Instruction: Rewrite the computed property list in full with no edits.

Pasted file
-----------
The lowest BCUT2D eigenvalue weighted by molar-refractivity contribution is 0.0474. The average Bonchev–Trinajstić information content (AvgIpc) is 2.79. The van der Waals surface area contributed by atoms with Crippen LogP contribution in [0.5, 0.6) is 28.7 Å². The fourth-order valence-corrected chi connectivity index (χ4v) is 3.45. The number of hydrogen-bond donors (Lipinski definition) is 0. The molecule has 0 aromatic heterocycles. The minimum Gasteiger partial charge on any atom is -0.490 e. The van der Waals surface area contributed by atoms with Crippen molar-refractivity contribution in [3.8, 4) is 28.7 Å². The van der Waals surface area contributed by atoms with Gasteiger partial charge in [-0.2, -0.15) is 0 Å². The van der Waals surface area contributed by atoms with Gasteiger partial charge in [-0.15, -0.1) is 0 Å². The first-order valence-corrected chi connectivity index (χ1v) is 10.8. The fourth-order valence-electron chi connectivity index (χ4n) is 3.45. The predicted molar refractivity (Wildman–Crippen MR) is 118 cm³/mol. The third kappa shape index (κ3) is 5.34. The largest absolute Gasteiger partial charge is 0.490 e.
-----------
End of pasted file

The lowest BCUT2D eigenvalue weighted by molar-refractivity contribution is 0.0474. The average Bonchev–Trinajstić information content (AvgIpc) is 2.79. The van der Waals surface area contributed by atoms with Crippen LogP contribution in [0.5, 0.6) is 28.7 Å². The fourth-order valence-corrected chi connectivity index (χ4v) is 3.45. The number of hydrogen-bond donors (Lipinski definition) is 0. The molecule has 0 aromatic heterocycles. The minimum Gasteiger partial charge on any atom is -0.490 e. The van der Waals surface area contributed by atoms with Crippen molar-refractivity contribution in [3.8, 4) is 28.7 Å². The van der Waals surface area contributed by atoms with Gasteiger partial charge in [-0.2, -0.15) is 0 Å². The van der Waals surface area contributed by atoms with Gasteiger partial charge in [-0.15, -0.1) is 0 Å². The first-order valence-corrected chi connectivity index (χ1v) is 10.8. The fourth-order valence-electron chi connectivity index (χ4n) is 3.45. The predicted molar refractivity (Wildman–Crippen MR) is 118 cm³/mol. The third kappa shape index (κ3) is 5.34. The largest absolute Gasteiger partial charge is 0.490 e.